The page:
WICHITA, Kansas - The highway is theirs and they want to ride it all night long, but a new federal rule will have truckers pumping their brakes a lot more.
From now on, big rig drivers will only able to spend 70 hours a week on the road. It is down from 82 hours.
A major change that leaves veteran drivers like Robert Ivy and wife Janice with doubt.
"The new regulations I think are going to restrict what a driver could earn, and therefore, a lot of drivers are going to quit and that's going to add to the driver shortages existing."
According to studies by the Department of Transportation, between 3,000 and 4,000 people die in large truck and bus crashes every year in America, and 13 percent of those deaths were caused by fatigued drivers.
The new law also requires restarts which is a 34-hour off-duty periods designed to let drivers rest and catch up on sleep along with an additional required half an hour rest period.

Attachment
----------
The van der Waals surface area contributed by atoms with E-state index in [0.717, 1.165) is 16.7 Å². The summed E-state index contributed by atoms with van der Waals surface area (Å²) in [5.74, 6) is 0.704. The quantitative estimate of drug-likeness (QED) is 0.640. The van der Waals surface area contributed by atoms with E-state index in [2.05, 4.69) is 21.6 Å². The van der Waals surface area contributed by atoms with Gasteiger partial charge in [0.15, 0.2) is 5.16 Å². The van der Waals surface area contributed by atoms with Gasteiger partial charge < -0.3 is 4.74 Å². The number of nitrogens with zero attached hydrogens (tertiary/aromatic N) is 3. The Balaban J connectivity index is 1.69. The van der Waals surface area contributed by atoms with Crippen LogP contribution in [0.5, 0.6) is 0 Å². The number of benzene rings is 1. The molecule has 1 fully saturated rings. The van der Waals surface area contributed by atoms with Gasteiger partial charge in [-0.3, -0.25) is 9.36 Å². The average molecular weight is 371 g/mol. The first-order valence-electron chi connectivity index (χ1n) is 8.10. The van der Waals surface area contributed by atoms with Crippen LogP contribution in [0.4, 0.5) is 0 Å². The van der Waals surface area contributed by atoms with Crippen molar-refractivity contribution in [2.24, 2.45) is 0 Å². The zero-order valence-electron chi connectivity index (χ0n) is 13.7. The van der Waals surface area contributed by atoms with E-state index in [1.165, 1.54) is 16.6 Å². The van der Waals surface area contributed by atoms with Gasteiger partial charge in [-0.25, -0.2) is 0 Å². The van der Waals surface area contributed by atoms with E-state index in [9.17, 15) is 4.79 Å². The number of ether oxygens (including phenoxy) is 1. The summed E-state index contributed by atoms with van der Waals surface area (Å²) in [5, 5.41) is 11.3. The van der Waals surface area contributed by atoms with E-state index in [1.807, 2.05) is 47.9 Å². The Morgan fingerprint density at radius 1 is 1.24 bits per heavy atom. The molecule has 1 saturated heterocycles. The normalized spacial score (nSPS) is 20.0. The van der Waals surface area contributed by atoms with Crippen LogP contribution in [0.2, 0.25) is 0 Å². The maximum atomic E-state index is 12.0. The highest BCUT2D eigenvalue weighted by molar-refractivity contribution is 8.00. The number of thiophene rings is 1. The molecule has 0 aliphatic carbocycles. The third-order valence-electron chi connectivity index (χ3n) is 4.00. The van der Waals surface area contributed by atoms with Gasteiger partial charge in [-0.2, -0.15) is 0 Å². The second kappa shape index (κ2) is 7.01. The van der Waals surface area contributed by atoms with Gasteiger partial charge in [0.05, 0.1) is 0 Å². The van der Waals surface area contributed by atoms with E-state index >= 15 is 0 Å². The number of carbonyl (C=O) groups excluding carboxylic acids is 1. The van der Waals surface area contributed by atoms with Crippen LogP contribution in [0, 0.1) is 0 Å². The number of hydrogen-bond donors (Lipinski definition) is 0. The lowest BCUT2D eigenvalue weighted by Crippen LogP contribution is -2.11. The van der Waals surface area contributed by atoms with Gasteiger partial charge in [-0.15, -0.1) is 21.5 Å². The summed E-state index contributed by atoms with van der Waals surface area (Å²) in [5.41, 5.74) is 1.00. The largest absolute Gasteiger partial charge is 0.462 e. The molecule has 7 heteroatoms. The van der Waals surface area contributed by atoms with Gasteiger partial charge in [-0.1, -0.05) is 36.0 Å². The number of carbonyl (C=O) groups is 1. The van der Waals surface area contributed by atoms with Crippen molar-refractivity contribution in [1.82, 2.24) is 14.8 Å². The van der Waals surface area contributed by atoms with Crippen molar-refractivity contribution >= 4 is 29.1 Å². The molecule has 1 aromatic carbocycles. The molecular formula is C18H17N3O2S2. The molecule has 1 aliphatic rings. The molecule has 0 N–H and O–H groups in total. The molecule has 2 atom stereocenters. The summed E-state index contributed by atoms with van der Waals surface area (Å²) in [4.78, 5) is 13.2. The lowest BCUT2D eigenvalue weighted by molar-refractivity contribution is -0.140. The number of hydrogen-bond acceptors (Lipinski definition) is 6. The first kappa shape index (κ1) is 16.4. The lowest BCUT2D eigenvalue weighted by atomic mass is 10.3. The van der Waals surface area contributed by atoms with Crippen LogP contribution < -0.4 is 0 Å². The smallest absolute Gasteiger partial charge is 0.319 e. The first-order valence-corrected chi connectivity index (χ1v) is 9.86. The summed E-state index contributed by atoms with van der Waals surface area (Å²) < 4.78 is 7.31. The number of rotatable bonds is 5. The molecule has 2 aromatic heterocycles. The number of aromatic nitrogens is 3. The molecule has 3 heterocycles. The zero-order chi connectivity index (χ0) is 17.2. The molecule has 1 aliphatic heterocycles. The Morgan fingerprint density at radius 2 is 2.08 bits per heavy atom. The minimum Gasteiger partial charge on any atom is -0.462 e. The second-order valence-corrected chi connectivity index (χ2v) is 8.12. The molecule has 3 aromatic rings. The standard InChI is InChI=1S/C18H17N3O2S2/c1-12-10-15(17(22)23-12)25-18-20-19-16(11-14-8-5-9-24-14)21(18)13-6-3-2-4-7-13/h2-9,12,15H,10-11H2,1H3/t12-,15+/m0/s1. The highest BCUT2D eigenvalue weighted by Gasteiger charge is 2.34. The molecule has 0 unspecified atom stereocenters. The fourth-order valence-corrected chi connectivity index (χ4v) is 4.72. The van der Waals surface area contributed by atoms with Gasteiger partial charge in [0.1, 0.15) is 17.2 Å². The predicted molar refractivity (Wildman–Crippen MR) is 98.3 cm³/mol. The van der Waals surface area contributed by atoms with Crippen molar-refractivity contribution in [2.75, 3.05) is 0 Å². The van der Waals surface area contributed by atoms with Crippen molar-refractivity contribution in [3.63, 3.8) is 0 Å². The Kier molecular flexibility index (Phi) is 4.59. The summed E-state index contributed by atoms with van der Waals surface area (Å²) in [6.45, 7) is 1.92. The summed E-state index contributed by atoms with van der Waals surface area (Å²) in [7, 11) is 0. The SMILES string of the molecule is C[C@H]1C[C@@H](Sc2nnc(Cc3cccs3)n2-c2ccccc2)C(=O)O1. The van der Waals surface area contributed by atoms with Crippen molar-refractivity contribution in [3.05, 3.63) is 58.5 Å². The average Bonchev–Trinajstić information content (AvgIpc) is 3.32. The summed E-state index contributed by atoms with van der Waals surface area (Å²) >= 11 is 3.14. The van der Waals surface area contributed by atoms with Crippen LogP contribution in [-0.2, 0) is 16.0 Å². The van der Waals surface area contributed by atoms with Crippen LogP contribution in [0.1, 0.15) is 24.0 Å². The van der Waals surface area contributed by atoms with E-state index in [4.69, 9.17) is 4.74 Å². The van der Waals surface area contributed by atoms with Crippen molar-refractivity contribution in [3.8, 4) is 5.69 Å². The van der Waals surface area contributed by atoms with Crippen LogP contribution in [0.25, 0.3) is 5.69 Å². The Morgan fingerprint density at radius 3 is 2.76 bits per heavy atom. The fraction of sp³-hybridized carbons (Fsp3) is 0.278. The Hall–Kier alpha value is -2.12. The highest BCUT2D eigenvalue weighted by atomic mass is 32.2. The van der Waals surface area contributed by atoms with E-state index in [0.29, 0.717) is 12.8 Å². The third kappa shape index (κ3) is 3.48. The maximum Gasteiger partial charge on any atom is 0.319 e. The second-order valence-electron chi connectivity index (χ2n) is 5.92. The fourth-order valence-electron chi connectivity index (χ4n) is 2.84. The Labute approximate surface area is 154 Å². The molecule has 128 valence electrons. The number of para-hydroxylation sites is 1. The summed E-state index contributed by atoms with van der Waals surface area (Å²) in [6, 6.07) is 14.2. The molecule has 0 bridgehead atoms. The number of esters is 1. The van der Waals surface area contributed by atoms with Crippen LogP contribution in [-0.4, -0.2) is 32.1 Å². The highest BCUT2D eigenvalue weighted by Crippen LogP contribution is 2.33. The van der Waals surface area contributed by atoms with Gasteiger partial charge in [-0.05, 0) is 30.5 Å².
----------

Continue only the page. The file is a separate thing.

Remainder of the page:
"Overall, companies are going to have a harder time getting their products delivered. It'll cost them more to get the deliveries made, and they'll have to pass the cost over to the consumers," said Robert.
Herman Bolte, an instructor at Wichita Truck Driving School, has been drilling the new regulations into future drivers heads.
"Some of the reasons why federal motor carriers have done this is to implement safety and less fatigue drivers," said Bolte.
But those who haul the freight disagree.
"I believe the drivers that work at night will be tired because they will never have that constant hourly time when they're used to," said Janice Ivy, truck driver.
With new rules, come new penalties per an offense. Any company that allows their drivers to violate the maximum limit could face an $11,000 fine as drivers could face a civil penalty worth over $2,000.
While the House plans to vote on a short term extension to carry over till a permanent bill can be reached next session, Senate Majority Leader Harry Reid says that's not an option.
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